The trend toward online, and more specifically, mobile direct response fundraising continues. My colleague and mobile strategist, Molly Kelly, blogged about this very point recently (click here for Molly Kelly’s Mobile Donation Form Blog). Of course, big campaigns are still won with the biggest of gifts. However, if you’re strategies aren’t engaging 20- and 30-somethings who are immersed in mobile access and apps, your current participation rates and future campaigns will suffer.
If you’re having a challenge getting investment into mobile technology, take a look at Molly’s piece. Mobile donations: no longer a fad; they’re a fact!
An interesting visual depiction of spurious correlation (check it out here) reminded me of my grad school days and the rigor with which I would build hypotheses. Rather than let R, SPSS, or Excel correlate away and then proclaim some amazing finding, I started from the reasons and results I expected to validate with data. The difference is, all too often, that the former approach tells you very little due to endogeneity, spurious results, and the lack of context.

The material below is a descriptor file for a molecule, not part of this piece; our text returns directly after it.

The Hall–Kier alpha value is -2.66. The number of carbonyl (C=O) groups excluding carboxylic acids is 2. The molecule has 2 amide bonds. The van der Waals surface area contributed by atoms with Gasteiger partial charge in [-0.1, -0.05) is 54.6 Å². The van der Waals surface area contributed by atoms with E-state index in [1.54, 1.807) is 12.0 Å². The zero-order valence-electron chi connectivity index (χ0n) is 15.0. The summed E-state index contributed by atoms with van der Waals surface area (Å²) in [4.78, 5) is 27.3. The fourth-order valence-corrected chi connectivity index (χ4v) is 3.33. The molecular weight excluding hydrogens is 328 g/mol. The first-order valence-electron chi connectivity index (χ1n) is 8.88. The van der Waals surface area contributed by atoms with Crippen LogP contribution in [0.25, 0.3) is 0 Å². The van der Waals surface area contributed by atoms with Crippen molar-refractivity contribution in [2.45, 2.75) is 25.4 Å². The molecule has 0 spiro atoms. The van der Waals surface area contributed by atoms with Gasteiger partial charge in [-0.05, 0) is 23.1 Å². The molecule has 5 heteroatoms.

Some organizations–Google is known for this–will say “don’t worry about the why”. Some have referred to this approach as “theory-free“, a nice euphemism to indicate how little long-term value we might find in these correlations. Now, for consumer behavior where Big Data is truly present perhaps this works. But, data points are rarely available for nonprofit analytics in the same way as, say, Target and Wal-Mart have data…although there are new options underway, like David Lawson’s newsci.co.